Saint John council has voted to cut $9 million from city programs and services across the board.

Council voted seven to two in favour of the so-called Plan B budget during a special meeting on Wednesday night.

The 2012 city budget is $144 million.

It shaves $8 million from operations and $1 million from the water and sewerage budget.

The cuts affect nearly every city department, including police and fire.

More than 50 jobs could be on the chopping block, along with grants to community groups, and planned raises for managers.

City manager Pat Woods had recommended council approve Plan B because the city's pension deficit has ballooned to $190 million, up from $163 million.

That means the city will now need an additional $13 million a year if the provincial government does not approve proposed changes to the city employees' pension plan, Woods told the crowded council chambers.

Councillors hope the provincial legislature will approve several changes to the city's pension plan, such as cuts to cost-of-living increases, to help deal with the plan's deficit.

But the legislature doesn't sit again until March.

If the changes aren't approved, the city will now have to come up with the extra $13 million annually, up from the $9 million it initially thought, said Woods.

The Plan A budget, which would have maintained the tax rate and avoided major service cuts, would have put the city at too much risk, he said, noting $13 million amounts to about 10 per cent of the annual budget.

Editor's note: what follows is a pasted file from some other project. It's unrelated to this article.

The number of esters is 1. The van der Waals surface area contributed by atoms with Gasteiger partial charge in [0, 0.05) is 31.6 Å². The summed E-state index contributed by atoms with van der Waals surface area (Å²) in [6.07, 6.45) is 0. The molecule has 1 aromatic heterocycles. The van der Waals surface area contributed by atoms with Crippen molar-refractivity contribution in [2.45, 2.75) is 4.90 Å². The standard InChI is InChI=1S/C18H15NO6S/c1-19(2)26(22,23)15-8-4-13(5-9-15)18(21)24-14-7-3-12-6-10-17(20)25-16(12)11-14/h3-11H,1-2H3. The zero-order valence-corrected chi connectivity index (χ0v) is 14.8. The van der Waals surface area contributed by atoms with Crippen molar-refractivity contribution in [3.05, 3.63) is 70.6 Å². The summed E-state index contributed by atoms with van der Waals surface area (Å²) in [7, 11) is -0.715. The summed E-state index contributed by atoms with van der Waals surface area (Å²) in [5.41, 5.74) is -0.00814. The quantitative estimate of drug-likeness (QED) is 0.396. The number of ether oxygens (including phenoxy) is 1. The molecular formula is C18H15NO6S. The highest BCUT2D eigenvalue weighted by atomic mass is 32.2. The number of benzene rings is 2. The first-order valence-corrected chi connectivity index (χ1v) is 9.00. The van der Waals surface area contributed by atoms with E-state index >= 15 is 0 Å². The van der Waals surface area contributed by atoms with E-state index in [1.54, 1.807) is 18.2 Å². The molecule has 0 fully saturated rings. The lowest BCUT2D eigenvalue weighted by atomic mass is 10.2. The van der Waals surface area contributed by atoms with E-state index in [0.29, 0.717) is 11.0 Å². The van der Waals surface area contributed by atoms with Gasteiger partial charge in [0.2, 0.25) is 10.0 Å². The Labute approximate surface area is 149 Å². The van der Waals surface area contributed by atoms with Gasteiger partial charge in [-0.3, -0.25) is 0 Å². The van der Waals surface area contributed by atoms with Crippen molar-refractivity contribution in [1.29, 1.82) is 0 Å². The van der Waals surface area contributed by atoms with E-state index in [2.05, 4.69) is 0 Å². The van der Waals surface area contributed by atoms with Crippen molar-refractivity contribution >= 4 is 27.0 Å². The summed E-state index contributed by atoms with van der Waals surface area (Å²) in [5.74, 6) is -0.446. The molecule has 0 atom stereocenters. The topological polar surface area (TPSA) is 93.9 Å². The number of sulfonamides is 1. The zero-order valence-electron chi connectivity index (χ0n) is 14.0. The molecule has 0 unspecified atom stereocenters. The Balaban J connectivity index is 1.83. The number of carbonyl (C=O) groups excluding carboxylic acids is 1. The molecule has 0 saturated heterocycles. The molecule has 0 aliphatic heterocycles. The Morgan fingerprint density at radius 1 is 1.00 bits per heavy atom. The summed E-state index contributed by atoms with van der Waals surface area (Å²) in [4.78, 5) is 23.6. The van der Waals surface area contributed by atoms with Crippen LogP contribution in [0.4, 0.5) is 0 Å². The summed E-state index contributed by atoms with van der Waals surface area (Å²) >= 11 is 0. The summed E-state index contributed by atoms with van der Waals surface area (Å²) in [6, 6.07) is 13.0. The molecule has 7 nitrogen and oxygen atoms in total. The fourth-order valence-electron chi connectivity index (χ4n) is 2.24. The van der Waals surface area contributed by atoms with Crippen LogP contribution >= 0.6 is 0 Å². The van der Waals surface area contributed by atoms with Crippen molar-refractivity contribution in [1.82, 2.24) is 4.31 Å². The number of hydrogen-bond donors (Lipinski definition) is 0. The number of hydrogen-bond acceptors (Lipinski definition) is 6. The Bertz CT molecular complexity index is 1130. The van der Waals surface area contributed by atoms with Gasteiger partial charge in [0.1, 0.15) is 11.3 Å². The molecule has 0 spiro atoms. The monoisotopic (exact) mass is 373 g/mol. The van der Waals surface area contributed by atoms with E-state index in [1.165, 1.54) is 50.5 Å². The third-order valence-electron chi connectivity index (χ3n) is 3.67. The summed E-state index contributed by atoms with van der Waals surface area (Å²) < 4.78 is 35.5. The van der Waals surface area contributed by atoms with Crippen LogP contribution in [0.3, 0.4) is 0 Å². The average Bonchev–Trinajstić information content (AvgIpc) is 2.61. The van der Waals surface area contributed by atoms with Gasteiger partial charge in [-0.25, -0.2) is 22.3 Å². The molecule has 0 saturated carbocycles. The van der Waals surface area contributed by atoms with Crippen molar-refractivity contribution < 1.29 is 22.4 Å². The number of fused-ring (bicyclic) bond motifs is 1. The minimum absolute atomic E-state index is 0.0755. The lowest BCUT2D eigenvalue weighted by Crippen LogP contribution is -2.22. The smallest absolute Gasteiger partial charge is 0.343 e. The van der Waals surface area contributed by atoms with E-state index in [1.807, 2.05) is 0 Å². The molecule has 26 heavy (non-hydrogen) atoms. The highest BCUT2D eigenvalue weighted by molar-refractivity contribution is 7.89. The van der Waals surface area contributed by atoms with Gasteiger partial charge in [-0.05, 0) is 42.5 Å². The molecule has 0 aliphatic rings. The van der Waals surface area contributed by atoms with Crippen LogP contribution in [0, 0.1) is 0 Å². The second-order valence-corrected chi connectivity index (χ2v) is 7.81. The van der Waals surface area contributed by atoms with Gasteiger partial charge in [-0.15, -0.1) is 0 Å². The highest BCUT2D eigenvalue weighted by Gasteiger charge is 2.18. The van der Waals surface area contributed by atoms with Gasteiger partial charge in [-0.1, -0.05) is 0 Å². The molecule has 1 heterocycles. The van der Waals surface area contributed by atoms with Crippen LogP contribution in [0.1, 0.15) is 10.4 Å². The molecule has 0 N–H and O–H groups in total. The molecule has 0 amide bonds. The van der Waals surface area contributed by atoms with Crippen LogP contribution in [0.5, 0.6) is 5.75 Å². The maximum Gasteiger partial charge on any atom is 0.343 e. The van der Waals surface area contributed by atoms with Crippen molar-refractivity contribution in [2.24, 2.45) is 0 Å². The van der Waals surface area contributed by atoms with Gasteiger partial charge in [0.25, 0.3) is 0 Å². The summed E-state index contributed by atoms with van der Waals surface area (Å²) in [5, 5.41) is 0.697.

Mayor Ivan Court called the ballooning pension deficit  "devastating news."

Council held the special meeting to try to finally reach an agreement on the budget. Council members had been deadlocked over what to do.

Coun. Gary Sullivan said the division among council could have been resolved quickly if the provincial government had just sent a signal that the city's plan to make cuts to retirement benefits will be allowed.

Justice Minister Marie-Claude Blais has declined to comment on the issue.

Saint John MLAs Glen Tait, of Saint John East, Dorothy Shephard, of Saint John Lancaster, and Carl Killen, of Saint John Harbour, also offered no comment.

Jim Parrott, the MLA for Fundy-River Valley, and Trevor Holder, the Minister of Wellness, Culture and Sport, Minister of Tourism and Parks and the MLA for Saint John Portland, did not respond to CBC News' request for an interview.

Council divided

Deputy Mayor Stephen Chase and three other councillors who favoured making deep cuts to expenditures petitioned the clerk to call the special meeting.

"I think it's time we positioned our budget to cushion rising costs in labour, goods and services," Chase had said earlier Wednesday.

Meanwhile, the mayor and four councillors were on the other side of the debate, wanting to make the least cuts possible without raising taxes.

"If we go with plan B we're going to take $9 million-worth of service delivery out of the city of Saint John that will never return," Court had said.

Coun. Donnie Snook had said he hoped the upcoming municipal election in May wasn't playing a role in the stalemate.

"Actually that's been thrown around quite a bit at all of us. And I, for one, would prefer not to have the view of the election kind of being the motive behind everything a councillor says or does at this point," Snook had said.

Snook said he understands the trouble over the budget isn't sitting well with Saint Johners and he was eager to resume budget discussions in open session.

Members found themselves at a complete deadlock on Monday night and couldn't even agree to put the matter on the council agenda.